A recent study (abstract here) published in the journal Geology is getting a lot of attention for conclusions it draws about whether oil and natural gas drilling is causing earthquakes. In particular, the study examines the biggest quake in the history of Oklahoma, a 5.7 shaker that hit the tiny town of Prague on Nov. 6, 2011. Ripples from the earthquake were felt across 17 states.
According to the study’s authors, the culprit isn’t the actual drilling itself but the injection of wastewater back into the ground afterward. Even though wastewater had been injected into old wells around Prague since the early 1990s, the authors argue that as crevices previously containing oil filled with water, from 2001 to 2006, the amount of pressure needed to keep pushing water underground rose tenfold, or 1,000 percent. The resulting pressure change triggered a “jump” in a nearby fault line known as the Wilzetta fault, and then—boom, earthquake. The well the study examined was not drilled using the controversial hydraulic fracturing techniques, commonly known as fracking.
A review of the study by Columbia University’s Lamont-Doherty Earth Observatory quotes one of the study’s authors, geologist Heather Savage of Columbia, saying, “When you overpressure the fault, you reduce the stress that’s pinning the fault into place and that’s when earthquakes happen.”
There have been a lot of earthquakes recently in parts of the U.S. that traditionally haven’t seen so many, including Arkansas, Texas, Ohio, and Colorado—all states where fracking activity just happens to have increased substantially in the past decade. The Geology study estimates that during the last four years, the number of earthquakes in the middle of the U.S. was 11 times higher than the average rate over the previous 30 years.
The notion that injecting water deep into the ground causes earthquakes is nothing new, or even very surprising. Whether you support or oppose fracking, is it difficult to fathom that pumping billions of gallons of water and other fluids down into the earth over several decades might one day cause things to shift around, especially when those structures have been virtually untouched for millions of years?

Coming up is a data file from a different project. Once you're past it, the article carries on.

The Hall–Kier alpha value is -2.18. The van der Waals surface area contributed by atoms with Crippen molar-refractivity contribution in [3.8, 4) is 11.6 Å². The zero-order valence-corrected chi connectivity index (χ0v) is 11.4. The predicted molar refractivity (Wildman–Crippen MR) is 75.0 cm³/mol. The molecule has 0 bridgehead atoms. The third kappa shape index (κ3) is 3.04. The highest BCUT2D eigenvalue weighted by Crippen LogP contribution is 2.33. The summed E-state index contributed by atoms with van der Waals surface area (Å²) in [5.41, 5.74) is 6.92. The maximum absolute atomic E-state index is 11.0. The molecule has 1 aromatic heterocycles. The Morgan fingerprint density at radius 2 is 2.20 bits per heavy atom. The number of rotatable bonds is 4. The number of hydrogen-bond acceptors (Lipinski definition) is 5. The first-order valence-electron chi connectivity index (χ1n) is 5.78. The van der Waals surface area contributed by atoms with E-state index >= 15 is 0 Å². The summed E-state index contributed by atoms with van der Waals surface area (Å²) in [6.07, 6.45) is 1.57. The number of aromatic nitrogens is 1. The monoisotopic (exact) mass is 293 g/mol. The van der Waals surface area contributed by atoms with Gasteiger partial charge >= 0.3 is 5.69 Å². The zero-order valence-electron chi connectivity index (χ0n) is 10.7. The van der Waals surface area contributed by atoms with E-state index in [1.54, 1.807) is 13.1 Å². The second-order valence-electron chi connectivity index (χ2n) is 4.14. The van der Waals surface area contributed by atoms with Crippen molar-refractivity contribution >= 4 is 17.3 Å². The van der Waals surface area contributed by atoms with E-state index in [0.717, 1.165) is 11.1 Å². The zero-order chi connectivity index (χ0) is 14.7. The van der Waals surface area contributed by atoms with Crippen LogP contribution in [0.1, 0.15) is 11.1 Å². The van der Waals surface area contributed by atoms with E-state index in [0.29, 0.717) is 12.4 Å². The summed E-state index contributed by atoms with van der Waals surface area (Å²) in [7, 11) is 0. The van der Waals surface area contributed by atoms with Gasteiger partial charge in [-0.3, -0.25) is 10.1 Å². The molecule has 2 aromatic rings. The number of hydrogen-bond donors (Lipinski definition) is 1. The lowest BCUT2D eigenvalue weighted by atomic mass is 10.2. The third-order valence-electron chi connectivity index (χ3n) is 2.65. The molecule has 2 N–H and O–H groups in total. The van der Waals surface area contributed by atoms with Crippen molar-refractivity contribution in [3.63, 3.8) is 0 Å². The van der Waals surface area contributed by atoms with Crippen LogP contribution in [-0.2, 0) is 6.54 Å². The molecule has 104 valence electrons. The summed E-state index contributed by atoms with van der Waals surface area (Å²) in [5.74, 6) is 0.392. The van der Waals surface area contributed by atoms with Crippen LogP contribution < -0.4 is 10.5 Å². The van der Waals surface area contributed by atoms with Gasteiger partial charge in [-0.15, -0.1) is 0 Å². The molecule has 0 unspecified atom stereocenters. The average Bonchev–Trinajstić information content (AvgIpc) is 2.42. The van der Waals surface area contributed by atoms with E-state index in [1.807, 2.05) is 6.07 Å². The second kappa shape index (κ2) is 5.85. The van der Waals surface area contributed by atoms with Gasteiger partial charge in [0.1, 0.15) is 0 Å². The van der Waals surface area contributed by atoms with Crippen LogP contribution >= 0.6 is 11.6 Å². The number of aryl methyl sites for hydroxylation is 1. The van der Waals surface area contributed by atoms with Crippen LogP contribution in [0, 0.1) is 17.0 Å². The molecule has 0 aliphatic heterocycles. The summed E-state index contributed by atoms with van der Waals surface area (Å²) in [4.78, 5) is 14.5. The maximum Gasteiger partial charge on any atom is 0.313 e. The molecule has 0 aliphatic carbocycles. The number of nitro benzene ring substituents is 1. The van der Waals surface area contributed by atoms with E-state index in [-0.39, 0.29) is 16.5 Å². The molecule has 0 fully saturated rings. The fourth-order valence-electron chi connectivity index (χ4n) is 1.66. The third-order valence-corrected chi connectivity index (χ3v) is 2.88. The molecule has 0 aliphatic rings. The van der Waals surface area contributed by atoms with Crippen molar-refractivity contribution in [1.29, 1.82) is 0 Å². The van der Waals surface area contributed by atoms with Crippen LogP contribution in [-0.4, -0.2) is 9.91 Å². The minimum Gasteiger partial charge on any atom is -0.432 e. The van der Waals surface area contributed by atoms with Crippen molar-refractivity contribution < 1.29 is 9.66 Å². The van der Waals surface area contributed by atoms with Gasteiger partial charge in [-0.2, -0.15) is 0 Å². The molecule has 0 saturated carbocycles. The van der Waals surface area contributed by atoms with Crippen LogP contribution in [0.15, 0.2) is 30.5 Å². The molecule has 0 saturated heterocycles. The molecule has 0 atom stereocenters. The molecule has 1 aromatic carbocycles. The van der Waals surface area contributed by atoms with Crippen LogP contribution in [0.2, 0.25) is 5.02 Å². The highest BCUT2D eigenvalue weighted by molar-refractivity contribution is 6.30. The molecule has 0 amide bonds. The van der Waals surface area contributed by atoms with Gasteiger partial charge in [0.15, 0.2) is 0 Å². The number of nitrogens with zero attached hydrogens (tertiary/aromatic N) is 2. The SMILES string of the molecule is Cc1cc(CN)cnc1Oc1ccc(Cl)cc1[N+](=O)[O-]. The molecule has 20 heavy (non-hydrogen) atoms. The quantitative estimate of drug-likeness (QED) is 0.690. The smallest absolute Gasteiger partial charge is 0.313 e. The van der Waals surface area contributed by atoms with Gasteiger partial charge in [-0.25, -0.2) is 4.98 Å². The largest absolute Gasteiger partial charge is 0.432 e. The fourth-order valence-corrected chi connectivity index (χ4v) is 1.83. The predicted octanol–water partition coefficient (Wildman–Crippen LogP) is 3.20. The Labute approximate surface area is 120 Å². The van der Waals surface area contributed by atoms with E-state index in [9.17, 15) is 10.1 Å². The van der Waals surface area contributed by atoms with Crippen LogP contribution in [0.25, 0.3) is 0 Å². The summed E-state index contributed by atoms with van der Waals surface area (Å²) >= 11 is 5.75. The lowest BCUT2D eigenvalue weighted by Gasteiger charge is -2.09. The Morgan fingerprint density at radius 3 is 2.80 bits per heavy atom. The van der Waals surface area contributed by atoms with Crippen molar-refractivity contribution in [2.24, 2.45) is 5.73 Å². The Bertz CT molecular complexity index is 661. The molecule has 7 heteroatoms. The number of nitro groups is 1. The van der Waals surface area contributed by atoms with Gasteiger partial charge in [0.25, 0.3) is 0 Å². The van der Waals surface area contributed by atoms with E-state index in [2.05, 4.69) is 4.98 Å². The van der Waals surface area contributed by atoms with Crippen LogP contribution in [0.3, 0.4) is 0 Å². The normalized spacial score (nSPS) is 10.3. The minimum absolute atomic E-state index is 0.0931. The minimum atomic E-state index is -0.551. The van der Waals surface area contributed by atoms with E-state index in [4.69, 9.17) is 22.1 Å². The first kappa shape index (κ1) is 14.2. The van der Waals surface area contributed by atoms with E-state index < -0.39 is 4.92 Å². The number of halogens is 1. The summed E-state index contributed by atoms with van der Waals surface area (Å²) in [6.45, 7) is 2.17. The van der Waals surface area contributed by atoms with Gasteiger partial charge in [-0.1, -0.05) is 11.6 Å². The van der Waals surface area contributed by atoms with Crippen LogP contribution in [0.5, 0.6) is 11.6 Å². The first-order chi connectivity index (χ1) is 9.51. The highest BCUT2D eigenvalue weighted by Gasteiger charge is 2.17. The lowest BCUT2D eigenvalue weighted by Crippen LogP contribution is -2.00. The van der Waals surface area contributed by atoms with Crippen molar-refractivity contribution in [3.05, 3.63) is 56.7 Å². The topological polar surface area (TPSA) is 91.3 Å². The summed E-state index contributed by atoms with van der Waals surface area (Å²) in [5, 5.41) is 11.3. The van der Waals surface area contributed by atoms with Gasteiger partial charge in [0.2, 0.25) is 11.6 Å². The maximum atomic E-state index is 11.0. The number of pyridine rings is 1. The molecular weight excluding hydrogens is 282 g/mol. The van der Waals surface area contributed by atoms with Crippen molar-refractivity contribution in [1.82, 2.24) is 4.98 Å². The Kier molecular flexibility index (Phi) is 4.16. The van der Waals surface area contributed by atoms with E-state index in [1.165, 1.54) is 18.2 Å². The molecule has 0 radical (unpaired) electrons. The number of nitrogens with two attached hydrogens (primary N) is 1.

The results of research by the U.S. Geological Survey released last year essentially concluded that a sharp rise in seismic activity in the middle of the U.S. was the result of injecting water into deep underground wells. There is also growing concern that gas-drilling in the Netherlands has led to some recent earthquakes.
Anti-fracking groups are hoping the increasing amount of evidence demonstrating a link between wastewater injection and earthquakes will slow the push into fracking. So far, however, such links don’t seem to be gaining much traction. Even as Texas rewrites its drilling laws, the state isn’t looking at the connection. Nor is California, which is no stranger to earthquakes.
Fracking proponents tend to argue that the evidence is still inconclusive, and that to limit fracking would carry economic consequences far greater than the damage a few earthquakes might do. In an online debate posted in December by Tufts University, Bruce McKenzie Everett, an associate professor at Tufts’s Fletcher School of International Affairs and a 20-year veteran of ExxonMobil, argued: “If we stopped right now, or placed a moratorium on new fracking, the price of natural gas would go up. This means electricity prices would go up, heating prices would go up.”
In New York, where state regulators are studying the pros and cons of tapping huge gas deposits, the Department of Environmental Conservation dismissed the risk of earthquakes, although it did hire a Columbia geologist to look into it.